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A team of UO physicists has drummed up a new way of measuring light: using microscopic drums to hear light.
The technology out of the Alemán Lab, known as a "graphene nanomechanical bolometer," leverages a promising new method and material to detect nearly every color of light at high speeds and high temperatures.
Tool - Class - Benjamín - Alemán - Professor
"This tool is the fastest and most sensitive in its class," said Benjamín Alemán, a professor of physics and a member of the UO's Center for Optical, Molecular, and Quantum Science and an associate of the Phil and Penny Knight Campus for Accelerating Scientific Impact.
The device offers an alternative to the conventional way of using electricity to measure light, as found in devices like a smartphone's camera. Instead, this mechanical method captures the vibrations of infinitesimally thin drums that are caused by light. The physicists obtain measurements by listening to the sound of the light absorbed by the drumhead.
Way - Technology - Effect - Drum - Day
The way the technology works is similar to the effect of banging a drum on a hot day. As the instrument heats up under the piping sun, the drumhead membrane will expand and its pitch changes, emitting a different tone than it would at cooler temperatures.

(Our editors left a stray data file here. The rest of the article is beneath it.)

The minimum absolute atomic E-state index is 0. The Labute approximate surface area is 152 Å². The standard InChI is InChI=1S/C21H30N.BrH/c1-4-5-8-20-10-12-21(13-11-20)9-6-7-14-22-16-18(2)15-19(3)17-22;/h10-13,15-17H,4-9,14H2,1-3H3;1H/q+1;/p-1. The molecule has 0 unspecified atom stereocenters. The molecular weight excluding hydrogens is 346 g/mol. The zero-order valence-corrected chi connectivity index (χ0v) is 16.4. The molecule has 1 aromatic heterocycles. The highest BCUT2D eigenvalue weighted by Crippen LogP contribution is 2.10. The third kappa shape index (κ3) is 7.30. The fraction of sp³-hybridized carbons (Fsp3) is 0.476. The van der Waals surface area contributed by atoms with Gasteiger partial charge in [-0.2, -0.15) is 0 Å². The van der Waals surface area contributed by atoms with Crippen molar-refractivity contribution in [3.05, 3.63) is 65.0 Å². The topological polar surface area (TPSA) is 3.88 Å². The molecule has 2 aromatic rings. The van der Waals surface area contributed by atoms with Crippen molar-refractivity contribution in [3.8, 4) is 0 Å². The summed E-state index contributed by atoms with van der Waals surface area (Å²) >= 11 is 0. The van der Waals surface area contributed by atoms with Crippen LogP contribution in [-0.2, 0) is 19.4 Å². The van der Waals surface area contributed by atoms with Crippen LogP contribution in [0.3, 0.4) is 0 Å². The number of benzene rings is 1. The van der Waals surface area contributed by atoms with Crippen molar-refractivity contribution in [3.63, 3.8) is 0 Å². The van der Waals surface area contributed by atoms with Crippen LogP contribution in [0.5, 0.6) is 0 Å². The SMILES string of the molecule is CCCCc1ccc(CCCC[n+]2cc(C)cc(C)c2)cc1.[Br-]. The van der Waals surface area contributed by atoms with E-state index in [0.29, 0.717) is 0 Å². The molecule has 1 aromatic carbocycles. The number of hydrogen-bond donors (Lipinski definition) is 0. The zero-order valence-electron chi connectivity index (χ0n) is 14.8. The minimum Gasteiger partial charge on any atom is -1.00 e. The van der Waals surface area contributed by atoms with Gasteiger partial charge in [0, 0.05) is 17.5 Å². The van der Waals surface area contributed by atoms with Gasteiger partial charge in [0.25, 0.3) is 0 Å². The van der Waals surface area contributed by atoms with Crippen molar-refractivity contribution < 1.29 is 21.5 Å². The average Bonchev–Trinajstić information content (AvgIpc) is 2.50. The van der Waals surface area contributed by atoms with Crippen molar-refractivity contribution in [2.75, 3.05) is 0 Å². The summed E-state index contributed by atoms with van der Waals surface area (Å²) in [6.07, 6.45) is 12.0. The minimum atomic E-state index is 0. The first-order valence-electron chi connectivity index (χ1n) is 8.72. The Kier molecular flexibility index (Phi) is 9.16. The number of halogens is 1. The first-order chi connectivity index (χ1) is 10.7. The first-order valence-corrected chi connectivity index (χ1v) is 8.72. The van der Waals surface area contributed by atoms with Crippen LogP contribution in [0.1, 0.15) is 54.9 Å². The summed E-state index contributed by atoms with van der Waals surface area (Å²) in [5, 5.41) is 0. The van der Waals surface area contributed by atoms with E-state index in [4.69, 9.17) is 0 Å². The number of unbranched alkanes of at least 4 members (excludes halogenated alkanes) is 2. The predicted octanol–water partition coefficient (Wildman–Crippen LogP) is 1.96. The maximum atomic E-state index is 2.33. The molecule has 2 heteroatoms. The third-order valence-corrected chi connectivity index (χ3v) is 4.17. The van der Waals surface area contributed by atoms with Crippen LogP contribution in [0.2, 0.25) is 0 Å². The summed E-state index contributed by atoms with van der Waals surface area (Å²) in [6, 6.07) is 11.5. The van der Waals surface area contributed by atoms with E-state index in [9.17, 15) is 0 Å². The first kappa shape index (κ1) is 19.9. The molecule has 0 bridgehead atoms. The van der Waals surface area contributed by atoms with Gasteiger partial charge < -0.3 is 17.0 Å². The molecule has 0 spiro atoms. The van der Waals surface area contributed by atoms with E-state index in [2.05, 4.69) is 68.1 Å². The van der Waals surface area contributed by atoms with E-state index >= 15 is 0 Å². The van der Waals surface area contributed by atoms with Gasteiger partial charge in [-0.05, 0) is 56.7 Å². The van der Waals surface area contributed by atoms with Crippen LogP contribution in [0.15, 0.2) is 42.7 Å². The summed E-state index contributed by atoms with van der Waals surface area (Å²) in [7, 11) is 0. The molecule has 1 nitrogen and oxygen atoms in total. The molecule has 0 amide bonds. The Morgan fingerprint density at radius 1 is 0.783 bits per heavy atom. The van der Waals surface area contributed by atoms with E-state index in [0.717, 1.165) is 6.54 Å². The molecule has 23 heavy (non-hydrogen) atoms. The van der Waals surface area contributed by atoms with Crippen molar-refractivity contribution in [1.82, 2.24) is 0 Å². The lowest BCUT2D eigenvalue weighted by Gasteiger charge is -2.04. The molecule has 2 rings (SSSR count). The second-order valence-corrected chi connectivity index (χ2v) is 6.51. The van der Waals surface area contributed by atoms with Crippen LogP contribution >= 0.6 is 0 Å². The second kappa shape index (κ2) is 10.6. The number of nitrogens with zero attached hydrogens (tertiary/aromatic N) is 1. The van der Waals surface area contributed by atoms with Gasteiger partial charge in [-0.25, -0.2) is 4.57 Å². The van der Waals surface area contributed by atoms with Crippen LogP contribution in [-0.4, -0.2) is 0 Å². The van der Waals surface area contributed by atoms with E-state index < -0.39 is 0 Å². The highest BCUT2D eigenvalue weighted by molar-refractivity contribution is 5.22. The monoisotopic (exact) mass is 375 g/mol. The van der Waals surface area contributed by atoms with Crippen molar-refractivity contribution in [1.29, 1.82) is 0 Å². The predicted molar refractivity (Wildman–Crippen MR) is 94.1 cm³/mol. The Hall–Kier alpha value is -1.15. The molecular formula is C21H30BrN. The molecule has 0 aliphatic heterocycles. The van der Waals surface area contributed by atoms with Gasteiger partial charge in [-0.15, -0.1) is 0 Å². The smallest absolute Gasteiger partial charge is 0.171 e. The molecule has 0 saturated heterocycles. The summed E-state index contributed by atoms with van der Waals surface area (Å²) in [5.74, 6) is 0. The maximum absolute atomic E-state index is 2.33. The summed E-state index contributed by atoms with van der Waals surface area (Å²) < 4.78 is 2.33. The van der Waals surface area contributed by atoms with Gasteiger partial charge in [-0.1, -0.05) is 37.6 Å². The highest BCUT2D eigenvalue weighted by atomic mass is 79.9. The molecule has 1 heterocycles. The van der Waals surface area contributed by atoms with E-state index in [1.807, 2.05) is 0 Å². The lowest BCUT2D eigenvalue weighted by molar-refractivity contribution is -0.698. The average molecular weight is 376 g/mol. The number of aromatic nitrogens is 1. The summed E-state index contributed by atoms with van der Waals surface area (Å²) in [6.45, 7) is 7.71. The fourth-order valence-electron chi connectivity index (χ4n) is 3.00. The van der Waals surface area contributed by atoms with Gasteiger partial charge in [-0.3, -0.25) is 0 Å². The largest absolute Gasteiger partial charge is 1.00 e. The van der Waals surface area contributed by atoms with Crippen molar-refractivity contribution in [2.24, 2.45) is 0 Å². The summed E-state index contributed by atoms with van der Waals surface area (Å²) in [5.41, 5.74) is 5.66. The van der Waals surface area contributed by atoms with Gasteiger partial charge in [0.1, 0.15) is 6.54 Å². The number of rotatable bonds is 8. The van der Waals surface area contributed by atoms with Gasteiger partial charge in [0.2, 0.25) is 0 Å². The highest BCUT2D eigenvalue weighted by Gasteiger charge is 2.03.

The waves of light do the same thing to the mechanical bolometers. As light hits the device's drumhead, the membrane heats up, expands, and the vibrational pitch changes. The physicists can track these pitch changes to measure how much light hits the device.
Way - Light - David - Miller - Student
"This is a very new way of detecting light," said David Miller, a doctoral student in the Alemán Lab. "We're using a purely mechanical method to turn light into sound. This has the advantage of being able to see a much broader range of light."
He goes on to explain that conventional detectors are very reliable at reading high-energy light, like visible light or X-rays,...
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